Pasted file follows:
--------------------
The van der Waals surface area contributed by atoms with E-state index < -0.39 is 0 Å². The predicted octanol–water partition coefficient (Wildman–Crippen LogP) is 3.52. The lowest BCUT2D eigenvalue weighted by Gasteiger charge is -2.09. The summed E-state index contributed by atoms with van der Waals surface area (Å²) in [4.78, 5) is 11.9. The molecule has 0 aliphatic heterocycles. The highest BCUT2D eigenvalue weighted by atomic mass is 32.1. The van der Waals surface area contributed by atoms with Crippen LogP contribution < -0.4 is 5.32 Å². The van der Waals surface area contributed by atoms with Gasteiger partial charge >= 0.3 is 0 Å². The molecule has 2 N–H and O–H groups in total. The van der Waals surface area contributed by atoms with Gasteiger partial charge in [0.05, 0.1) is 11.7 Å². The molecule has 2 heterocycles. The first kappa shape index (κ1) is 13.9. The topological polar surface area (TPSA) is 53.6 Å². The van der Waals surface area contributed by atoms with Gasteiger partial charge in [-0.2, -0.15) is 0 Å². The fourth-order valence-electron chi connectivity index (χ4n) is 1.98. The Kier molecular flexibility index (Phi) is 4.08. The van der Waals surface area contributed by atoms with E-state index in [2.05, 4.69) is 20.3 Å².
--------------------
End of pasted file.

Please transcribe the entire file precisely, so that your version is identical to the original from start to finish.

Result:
The van der Waals surface area contributed by atoms with E-state index < -0.39 is 0 Å². The predicted octanol–water partition coefficient (Wildman–Crippen LogP) is 3.52. The lowest BCUT2D eigenvalue weighted by Gasteiger charge is -2.09. The summed E-state index contributed by atoms with van der Waals surface area (Å²) in [4.78, 5) is 11.9. The molecule has 0 aliphatic heterocycles. The highest BCUT2D eigenvalue weighted by atomic mass is 32.1. The van der Waals surface area contributed by atoms with Crippen LogP contribution < -0.4 is 5.32 Å². The van der Waals surface area contributed by atoms with Gasteiger partial charge >= 0.3 is 0 Å². The molecule has 2 N–H and O–H groups in total. The van der Waals surface area contributed by atoms with Gasteiger partial charge in [0.05, 0.1) is 11.7 Å². The molecule has 2 heterocycles. The first kappa shape index (κ1) is 13.9. The topological polar surface area (TPSA) is 53.6 Å². The van der Waals surface area contributed by atoms with Gasteiger partial charge in [-0.2, -0.15) is 0 Å². The fourth-order valence-electron chi connectivity index (χ4n) is 1.98. The Kier molecular flexibility index (Phi) is 4.08. The van der Waals surface area contributed by atoms with E-state index in [2.05, 4.69) is 20.3 Å².